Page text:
# Bubble diameter estimation in a mechanically agitated flotation machine

Organization: Society for Mining, Metallurgy & Exploration
Pages: 2
Publication Date: Jan 1, 1987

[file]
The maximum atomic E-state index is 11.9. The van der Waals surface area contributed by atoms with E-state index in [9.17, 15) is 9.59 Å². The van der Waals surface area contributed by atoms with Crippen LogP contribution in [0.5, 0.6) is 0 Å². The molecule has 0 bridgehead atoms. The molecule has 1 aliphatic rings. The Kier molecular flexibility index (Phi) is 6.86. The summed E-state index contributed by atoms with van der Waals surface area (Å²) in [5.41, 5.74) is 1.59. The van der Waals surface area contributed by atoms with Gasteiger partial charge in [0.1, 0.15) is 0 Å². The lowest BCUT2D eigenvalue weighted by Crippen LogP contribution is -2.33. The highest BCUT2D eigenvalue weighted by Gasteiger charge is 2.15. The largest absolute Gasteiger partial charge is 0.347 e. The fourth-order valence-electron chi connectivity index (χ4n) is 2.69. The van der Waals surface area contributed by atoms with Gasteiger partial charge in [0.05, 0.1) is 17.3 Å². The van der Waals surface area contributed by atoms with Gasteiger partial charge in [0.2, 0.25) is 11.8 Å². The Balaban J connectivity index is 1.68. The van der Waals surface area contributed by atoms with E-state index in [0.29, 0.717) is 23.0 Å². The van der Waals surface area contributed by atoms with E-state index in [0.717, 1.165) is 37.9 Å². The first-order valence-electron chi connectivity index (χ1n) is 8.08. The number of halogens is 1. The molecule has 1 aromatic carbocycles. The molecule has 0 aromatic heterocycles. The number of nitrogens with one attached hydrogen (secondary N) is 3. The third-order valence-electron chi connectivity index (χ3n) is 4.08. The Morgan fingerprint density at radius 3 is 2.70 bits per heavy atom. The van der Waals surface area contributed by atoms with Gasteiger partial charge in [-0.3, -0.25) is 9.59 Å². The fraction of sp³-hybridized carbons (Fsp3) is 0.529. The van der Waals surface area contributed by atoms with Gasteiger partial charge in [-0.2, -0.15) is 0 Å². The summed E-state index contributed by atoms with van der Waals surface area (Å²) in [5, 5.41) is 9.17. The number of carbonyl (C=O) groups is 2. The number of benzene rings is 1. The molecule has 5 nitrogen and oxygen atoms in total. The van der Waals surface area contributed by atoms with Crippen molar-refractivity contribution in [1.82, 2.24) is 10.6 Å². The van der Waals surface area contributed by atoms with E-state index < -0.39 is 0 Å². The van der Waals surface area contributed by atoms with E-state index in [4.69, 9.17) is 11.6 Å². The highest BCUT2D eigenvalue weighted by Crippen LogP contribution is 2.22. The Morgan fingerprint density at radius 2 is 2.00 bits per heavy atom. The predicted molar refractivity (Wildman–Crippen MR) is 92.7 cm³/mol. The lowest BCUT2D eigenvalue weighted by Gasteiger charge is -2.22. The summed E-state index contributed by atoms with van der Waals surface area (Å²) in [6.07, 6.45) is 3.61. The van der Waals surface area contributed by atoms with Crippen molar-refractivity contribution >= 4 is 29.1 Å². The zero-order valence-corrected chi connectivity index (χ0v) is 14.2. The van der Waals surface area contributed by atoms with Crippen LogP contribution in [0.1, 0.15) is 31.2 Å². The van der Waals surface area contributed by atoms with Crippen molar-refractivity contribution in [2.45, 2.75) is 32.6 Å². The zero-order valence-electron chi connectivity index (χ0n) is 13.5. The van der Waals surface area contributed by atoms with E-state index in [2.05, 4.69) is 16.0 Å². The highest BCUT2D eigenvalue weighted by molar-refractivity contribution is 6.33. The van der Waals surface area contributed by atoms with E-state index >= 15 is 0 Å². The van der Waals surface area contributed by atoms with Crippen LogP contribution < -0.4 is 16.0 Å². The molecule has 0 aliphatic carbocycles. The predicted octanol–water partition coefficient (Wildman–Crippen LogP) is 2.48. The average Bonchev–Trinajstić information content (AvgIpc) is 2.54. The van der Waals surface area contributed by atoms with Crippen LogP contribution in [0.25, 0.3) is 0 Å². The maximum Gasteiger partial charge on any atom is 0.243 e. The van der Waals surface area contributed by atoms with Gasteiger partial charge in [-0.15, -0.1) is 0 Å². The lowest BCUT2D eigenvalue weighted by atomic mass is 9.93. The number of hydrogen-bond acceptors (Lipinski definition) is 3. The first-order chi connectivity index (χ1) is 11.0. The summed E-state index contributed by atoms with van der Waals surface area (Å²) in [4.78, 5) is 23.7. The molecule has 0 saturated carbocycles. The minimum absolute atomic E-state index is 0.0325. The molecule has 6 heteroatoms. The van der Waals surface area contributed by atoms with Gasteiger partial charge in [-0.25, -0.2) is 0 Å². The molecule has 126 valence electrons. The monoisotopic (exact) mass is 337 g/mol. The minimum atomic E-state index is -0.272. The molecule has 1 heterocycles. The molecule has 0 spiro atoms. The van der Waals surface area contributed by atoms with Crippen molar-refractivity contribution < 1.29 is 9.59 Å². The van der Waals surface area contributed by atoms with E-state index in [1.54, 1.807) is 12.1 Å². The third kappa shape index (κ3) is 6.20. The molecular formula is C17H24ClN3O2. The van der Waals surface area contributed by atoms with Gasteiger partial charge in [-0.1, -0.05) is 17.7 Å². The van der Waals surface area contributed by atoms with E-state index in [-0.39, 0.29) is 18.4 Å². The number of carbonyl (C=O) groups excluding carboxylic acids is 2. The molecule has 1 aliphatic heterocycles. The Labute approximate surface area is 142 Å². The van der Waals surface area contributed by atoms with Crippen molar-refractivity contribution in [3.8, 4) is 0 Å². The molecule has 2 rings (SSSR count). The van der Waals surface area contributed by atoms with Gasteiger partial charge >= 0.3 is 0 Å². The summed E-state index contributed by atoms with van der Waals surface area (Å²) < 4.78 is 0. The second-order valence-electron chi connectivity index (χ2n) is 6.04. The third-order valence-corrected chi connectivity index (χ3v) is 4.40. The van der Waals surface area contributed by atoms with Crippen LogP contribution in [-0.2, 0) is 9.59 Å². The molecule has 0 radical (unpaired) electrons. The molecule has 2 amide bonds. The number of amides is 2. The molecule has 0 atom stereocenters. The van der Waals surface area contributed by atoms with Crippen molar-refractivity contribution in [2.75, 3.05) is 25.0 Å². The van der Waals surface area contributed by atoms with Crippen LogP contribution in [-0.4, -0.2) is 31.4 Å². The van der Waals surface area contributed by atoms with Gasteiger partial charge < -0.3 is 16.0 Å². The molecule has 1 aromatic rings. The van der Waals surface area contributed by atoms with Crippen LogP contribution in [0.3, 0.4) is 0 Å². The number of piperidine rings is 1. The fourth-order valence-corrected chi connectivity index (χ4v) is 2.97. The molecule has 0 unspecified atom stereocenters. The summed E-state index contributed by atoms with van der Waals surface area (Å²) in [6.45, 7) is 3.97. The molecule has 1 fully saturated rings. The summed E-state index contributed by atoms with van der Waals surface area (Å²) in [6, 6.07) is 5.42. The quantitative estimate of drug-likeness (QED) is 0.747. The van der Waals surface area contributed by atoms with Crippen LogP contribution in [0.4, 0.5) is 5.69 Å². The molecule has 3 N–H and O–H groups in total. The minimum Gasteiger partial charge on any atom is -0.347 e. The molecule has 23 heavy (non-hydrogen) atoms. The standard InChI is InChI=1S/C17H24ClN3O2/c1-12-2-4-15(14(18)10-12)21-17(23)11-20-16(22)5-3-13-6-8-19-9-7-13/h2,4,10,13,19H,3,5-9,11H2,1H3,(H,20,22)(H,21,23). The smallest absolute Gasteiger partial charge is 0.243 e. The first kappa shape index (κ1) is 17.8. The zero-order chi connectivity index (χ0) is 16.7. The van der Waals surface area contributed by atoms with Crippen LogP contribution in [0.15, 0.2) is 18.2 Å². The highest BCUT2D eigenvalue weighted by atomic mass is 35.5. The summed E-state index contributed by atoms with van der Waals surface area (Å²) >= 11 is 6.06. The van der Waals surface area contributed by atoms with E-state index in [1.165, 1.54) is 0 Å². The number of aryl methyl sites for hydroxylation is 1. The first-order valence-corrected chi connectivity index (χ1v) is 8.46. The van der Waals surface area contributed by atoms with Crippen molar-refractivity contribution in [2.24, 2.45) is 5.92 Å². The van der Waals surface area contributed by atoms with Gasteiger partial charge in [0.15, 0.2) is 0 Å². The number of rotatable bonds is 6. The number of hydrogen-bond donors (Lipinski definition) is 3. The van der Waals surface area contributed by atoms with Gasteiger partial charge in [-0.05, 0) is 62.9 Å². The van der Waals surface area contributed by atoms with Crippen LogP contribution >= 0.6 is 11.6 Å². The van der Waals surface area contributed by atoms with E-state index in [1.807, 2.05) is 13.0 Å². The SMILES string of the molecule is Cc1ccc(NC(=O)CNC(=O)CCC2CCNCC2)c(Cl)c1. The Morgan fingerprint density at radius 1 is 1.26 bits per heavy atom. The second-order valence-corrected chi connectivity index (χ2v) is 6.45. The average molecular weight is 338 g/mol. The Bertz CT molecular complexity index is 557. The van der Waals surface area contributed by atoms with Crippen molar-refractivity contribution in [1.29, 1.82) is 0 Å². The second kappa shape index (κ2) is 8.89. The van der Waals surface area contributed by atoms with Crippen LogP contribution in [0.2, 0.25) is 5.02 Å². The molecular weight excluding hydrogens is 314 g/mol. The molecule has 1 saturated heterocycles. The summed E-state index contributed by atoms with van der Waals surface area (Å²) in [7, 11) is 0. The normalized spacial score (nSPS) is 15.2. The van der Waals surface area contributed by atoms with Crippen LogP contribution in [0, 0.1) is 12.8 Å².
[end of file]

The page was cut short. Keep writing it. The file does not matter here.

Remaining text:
The photographic measurement of bubble diameter is tedious and restricted to vessels with transparent walls and relatively low bubble concentrations. A new method for predicting bubble diameter in a flotation column has been developed and confirmed by comparison with measured mean bubble diameter (Yianatos et al., 1987) Flotation columns are not mechanically agitated. This note describes an extension of Ms method to a mechanically agitated flotation machine. A recent publication by Szatkowski (1987) provided sufficient data to calculate bubble diameter by the proposed method and compare with values determined photo- graphically. Method In a two-phase system (gas and liquid), bubble diameter (db), superficial gas rate (Vg) and liquid rate (Vl), and gas holdup (Eg) are linked by two relationships (see the nomenclature at the end of the paper for definitions of symbols). [ ] Equation 1 is the definition of slip velocity (relative gas to liquid velocity) for a countercurrent gas-liquid system, and equation 2 is an adaptation (Yianatos et al., 1987) of the expression of Masliyah (1979) for hindered settling in a multispecies system. The solution for bubble diameter is by repetitive substitution of estimates of db in equation 2 until the calculated Ubs is equal to the measured Ubs in equation 1. Results and discussion Table 1 presents the data obtained by Szatkowski (1987) from a mechanically agitated laboratory flotation machine. The machine generated bubbles by directing a gas stream into the vicinity of a disk rotating at Ngh speed (up to 8000 rpm) in the flotation slurry. The air was completely dispersed in a swarm of fine bubbles. A photographic technique was used to determine the distribution of bubble size. The mean diameter and standard deviation were then calculated. Table 1 provides all the information necessary for computing bubble diameter (Vl is assumed zero). The calculated bubble diameter is presented in Table 1 as d;. Figure 1 plots measured versus calculated bubble diameter and shows reasonable agreement between values. There is an apparent tendency to undercalculate the small bubbles and overcalculate the large ones.